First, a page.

The 5’-11”, 180-pound Berry’s worst game was his first one: his -1.1 showing at Tampa Bay. He was thrown at ten times—a shocking level of picking-on—and allowed 8 catches for 77 yards and a score. It was his only negative grade all season.  His performances got better and better, climaxing in Weeks 6, 7, and 8 with performances of +0.9, +1.6, and +2.0.

After the bye, Berry got a heavy workload in Chris Houston’s absence and graded at zero throughout that stretch. Then, Berry got injured himself in Week 14, and didn’t return until the fateful Wild Card game—where PFF graded him out at a solid +1.6 overall, including a heavy ding for two penalties.

Berry was used primarily in the nickel package throughout the season, though he played on the outside, not the inside, when he did. The 23-year-old was steady beyond his years, though not spectacular; he had no interceptions and four passes defensed. Berry’s +EPA was a meager 0.14, and his +WPA was lacking at 0.44. You see the complete picture: solid, steady, reliable, not a game-breaker—and that’s just fine in this defense.

Bottom Line: Aaron Berry is a 23-year-old cornerback coming off a UDFA rookie year completely wiped out by injury. Incredibly, he was a steady, better-than-average right outside corner (when used . When pressed into full-time duty he performed like an average NFL starting cornerback in coverage and against the run. Even if he never improves (doubtful), Berry has earned a spot in the top four—and a crack at the top two.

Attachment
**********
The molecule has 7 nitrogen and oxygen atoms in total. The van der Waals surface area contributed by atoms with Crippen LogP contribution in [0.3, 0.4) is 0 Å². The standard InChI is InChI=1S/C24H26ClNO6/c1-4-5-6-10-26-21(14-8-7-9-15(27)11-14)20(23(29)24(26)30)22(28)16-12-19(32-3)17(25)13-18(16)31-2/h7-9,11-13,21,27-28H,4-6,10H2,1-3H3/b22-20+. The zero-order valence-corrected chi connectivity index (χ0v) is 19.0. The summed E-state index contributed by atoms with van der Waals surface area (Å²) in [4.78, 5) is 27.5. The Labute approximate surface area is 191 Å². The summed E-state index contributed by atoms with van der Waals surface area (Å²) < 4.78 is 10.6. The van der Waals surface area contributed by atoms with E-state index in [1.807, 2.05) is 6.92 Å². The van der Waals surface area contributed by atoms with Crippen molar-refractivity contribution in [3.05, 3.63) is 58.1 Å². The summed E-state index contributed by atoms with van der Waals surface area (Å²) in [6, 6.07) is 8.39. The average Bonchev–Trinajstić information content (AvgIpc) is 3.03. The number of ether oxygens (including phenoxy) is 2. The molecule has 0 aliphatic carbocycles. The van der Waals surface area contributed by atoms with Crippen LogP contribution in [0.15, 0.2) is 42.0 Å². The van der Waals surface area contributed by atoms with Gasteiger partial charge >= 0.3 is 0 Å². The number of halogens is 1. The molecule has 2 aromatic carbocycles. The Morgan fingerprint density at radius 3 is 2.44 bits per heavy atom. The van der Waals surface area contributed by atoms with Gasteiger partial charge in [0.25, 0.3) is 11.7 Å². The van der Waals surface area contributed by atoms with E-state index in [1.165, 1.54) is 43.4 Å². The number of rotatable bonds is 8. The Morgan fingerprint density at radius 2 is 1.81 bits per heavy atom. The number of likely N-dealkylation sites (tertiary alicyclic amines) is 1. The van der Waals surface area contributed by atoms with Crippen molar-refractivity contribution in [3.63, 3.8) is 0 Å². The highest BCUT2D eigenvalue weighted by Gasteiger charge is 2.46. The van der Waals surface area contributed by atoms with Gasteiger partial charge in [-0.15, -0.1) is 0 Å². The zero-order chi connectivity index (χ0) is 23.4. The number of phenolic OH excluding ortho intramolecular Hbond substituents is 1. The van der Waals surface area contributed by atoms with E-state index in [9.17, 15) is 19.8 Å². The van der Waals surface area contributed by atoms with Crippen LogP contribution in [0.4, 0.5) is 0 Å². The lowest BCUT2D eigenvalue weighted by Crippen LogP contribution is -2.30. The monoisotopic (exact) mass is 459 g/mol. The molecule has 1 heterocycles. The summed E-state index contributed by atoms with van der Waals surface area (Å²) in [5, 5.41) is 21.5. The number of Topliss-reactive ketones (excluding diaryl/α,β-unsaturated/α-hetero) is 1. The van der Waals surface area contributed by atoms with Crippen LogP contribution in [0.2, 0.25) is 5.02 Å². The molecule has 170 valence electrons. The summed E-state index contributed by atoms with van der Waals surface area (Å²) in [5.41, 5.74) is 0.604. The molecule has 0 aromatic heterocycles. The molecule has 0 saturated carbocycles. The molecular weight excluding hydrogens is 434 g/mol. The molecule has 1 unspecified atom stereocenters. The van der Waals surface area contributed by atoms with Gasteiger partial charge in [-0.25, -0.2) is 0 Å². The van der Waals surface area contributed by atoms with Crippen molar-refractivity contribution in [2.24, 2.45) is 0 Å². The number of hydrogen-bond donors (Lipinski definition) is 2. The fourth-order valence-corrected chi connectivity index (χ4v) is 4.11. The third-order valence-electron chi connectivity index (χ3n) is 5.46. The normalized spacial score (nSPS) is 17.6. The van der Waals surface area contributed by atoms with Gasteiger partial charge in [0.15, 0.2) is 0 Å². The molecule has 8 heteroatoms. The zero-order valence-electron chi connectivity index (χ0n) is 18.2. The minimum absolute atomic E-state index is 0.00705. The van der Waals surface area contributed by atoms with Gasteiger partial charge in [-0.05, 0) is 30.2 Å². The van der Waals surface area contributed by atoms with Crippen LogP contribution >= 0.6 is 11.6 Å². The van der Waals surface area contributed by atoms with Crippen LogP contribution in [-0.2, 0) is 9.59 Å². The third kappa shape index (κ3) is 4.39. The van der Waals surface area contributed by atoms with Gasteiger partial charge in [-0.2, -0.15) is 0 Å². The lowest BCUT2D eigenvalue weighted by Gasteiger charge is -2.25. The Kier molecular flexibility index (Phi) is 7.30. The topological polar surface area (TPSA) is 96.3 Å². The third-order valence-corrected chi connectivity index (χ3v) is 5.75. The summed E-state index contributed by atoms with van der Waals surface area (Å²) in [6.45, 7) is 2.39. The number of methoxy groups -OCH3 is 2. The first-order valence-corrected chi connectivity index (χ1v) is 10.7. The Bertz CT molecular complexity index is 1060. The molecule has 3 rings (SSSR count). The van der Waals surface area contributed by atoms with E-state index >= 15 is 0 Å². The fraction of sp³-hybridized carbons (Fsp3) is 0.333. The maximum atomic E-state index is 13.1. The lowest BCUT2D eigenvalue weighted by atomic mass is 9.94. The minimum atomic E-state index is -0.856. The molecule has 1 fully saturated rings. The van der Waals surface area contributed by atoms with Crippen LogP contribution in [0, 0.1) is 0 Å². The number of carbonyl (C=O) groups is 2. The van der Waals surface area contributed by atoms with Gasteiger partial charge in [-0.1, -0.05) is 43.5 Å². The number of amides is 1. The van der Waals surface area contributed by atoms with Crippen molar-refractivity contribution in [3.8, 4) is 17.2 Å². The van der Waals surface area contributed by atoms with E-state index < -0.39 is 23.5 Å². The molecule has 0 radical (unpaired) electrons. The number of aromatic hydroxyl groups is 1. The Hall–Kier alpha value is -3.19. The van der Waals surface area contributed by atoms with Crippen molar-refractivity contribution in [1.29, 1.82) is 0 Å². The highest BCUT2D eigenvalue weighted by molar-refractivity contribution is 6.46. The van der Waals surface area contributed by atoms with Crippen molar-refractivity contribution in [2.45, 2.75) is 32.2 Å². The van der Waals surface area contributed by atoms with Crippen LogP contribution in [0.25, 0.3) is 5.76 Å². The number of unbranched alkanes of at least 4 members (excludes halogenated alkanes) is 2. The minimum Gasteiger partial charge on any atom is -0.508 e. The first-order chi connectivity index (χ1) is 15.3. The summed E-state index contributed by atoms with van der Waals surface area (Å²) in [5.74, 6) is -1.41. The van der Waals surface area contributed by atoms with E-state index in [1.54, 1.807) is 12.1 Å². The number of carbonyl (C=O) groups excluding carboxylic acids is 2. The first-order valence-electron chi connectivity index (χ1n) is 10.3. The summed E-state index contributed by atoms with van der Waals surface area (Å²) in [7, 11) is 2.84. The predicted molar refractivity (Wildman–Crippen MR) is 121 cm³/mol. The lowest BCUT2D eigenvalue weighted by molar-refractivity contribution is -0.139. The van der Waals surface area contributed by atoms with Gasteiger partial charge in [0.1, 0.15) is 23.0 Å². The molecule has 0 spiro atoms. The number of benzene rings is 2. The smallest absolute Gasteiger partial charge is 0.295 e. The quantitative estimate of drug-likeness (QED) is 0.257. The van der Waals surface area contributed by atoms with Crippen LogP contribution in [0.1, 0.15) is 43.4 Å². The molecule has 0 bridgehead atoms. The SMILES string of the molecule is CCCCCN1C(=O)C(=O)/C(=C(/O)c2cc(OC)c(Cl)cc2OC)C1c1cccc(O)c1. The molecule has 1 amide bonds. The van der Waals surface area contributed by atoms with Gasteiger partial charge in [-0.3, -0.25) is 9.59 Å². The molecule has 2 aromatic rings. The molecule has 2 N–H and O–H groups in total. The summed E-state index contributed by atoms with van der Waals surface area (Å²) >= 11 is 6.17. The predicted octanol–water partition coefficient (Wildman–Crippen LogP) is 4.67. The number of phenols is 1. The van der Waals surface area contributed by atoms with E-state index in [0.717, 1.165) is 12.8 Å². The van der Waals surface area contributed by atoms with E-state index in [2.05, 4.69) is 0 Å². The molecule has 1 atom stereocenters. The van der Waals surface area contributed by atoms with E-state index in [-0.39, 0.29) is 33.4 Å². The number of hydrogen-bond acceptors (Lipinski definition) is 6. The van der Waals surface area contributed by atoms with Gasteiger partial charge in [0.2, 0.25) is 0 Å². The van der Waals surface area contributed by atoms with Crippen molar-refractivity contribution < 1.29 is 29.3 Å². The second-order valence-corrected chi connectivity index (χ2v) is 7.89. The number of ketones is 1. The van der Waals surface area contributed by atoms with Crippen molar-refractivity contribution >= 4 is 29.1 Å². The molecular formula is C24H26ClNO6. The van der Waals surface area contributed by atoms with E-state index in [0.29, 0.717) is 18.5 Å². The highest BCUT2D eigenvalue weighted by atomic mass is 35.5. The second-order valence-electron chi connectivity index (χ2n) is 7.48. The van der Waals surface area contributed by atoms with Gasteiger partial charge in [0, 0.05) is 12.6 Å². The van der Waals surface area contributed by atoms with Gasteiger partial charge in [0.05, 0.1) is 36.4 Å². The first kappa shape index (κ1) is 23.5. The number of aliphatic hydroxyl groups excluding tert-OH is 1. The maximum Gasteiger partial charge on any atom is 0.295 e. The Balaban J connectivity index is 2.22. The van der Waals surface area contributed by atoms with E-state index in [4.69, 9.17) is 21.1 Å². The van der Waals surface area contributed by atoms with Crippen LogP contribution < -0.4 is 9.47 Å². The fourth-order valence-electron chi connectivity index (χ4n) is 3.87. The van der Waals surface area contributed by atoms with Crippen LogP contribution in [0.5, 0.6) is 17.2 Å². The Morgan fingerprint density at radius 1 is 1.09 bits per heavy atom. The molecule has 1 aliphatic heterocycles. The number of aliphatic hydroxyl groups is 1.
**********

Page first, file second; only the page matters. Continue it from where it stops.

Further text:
The next-highest PFF-graded corner was top starter Chris Houston. Houston had a very up-and-down season, all of which averaged out to +3.7 overall, +1.7 in coverage, and +0.3 against the run. His slight -0.5 ding in rushing the passer is more than made up for by his +2.2 penalty grade; Houston was flagged just twice in 815 snaps.

Houston led the Lions in interceptions with 5, and finished second in passes defensed with another 5. He held opposing quarterbacks to 45 completions on 86 targets, a 52.3% completion percentage (NFL average: 59.1%). However, he allowed 13.0 yards per catch and 4 touchdowns—both slightly worse than the NFL averages of 12.9 and 3. Opposing quarterbacks had a passer rating of 65.4 when challenging Houston; that slots him 21st in the NFL out of 110 qualifying corners.

Houston seemed to be strongly negative or positive all season long; only four of his fifteen games played weren’t greater than 1.0 in either direction. The most fascinating part of this is that Houston’s coverage and run-stuffing grades moved in lockstep. There isn’t a single game where his coverage and run grades aren’t either both negative or both positive . . . this is extremely unusual.